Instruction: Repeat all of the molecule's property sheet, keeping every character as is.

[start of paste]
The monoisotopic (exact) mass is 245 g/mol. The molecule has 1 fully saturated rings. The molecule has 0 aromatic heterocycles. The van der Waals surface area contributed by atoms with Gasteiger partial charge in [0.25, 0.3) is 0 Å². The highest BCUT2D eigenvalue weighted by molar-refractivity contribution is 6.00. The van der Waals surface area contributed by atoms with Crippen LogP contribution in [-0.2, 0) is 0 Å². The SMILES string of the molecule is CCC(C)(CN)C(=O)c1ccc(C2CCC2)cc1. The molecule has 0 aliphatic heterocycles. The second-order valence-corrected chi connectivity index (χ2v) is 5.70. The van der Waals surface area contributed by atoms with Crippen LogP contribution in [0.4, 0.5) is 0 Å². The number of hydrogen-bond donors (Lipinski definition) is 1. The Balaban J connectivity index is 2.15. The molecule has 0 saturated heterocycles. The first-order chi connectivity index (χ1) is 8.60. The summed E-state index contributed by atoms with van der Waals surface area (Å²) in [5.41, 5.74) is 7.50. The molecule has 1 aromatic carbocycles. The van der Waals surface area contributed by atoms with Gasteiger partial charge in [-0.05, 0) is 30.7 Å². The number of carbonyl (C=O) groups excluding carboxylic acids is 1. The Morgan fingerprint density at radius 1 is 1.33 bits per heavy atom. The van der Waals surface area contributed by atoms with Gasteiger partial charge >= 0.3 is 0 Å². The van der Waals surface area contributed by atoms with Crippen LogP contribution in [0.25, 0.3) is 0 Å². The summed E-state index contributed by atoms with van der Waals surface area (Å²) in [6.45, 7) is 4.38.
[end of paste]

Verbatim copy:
The monoisotopic (exact) mass is 245 g/mol. The molecule has 1 fully saturated rings. The molecule has 0 aromatic heterocycles. The van der Waals surface area contributed by atoms with Gasteiger partial charge in [0.25, 0.3) is 0 Å². The highest BCUT2D eigenvalue weighted by molar-refractivity contribution is 6.00. The van der Waals surface area contributed by atoms with Crippen LogP contribution in [-0.2, 0) is 0 Å². The SMILES string of the molecule is CCC(C)(CN)C(=O)c1ccc(C2CCC2)cc1. The molecule has 0 aliphatic heterocycles. The second-order valence-corrected chi connectivity index (χ2v) is 5.70. The van der Waals surface area contributed by atoms with Crippen LogP contribution in [0.4, 0.5) is 0 Å². The number of hydrogen-bond donors (Lipinski definition) is 1. The Balaban J connectivity index is 2.15. The molecule has 0 saturated heterocycles. The first-order chi connectivity index (χ1) is 8.60. The summed E-state index contributed by atoms with van der Waals surface area (Å²) in [5.41, 5.74) is 7.50. The molecule has 1 aromatic carbocycles. The van der Waals surface area contributed by atoms with Gasteiger partial charge in [-0.05, 0) is 30.7 Å². The number of carbonyl (C=O) groups excluding carboxylic acids is 1. The Morgan fingerprint density at radius 1 is 1.33 bits per heavy atom. The van der Waals surface area contributed by atoms with Gasteiger partial charge >= 0.3 is 0 Å². The van der Waals surface area contributed by atoms with Crippen LogP contribution in [0.25, 0.3) is 0 Å². The summed E-state index contributed by atoms with van der Waals surface area (Å²) in [6.45, 7) is 4.38.